Q: I have several pieces of A-B plywood and they have twisted after I brought them into the work area. I am trying to get them flat by putting some reverse twist in them and holding them that way. If that does not work (I do not see any improvement yet), what next?
A: We are dealing with the First Law of Working with Wood: If the moisture content never changes (good luck!), then wood will not change size or shape from day to day.
The tendency to twist is inherent in the wood veneers used for making your twisted plywood, especially some of the pines. It would be common for the plywood to be flat when it leaves the press during manufacturing; heat and pressure will eliminate twist. But then if the plywood cycles a lot in MC, it will likely warp if this twisting tendency is in the veneer initially.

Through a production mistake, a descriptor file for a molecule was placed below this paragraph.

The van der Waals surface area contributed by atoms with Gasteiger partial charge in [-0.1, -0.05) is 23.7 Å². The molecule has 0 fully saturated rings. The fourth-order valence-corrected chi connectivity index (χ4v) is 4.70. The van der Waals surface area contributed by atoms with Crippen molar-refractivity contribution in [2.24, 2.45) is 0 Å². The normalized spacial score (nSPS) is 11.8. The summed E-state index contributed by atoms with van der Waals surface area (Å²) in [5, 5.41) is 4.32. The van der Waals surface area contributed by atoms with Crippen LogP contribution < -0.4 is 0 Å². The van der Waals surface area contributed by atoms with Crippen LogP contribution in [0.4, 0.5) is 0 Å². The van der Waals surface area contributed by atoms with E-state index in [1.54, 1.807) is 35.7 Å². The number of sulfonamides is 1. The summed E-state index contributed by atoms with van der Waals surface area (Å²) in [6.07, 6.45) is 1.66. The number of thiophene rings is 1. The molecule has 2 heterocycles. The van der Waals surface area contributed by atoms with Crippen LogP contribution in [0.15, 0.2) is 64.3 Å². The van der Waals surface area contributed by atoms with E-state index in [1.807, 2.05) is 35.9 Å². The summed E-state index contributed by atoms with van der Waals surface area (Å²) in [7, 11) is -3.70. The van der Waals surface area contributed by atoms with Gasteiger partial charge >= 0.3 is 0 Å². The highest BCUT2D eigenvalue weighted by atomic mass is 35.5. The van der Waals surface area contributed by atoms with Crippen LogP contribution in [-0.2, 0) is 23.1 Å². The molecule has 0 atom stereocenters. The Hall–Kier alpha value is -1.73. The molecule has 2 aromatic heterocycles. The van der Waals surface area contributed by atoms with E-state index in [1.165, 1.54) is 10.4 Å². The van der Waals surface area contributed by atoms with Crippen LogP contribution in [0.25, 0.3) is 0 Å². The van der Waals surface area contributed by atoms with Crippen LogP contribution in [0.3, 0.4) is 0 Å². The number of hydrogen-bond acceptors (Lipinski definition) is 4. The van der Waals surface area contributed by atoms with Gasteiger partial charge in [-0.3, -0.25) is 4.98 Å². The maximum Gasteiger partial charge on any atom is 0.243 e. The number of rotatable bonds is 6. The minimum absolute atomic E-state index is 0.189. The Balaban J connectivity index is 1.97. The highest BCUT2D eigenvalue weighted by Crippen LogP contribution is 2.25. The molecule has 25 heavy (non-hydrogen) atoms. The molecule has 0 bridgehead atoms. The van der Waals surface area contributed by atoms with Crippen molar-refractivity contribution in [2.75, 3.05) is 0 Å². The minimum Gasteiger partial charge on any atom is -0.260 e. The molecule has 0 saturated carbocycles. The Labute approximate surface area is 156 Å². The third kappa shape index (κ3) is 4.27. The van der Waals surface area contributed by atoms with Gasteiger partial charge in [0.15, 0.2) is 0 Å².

It is my guess that the supplier of your plywood stored the plywood in an unheated shed where the humidity of the air was high. The wood regained MC slowly. It was only when you quickly re-dried the pieces in your dry work area that this natural shrinkage occurred. Trying to untwist the wood is not likely to work well at all. I would encourage you to return the wood to the supplier and get some new pieces. Otherwise, use this plywood for small pieces or where warp will not matter. Do not expect to be able to hold if flat, such as with a table frame. (Note: The twisting tendency of some pieces of plywood is hard to prevent when manufacturing veneers and plywood. Most manufacturers understand this and, in my experience, will work with you when twisting is severe enough so that you cannot use the piece.
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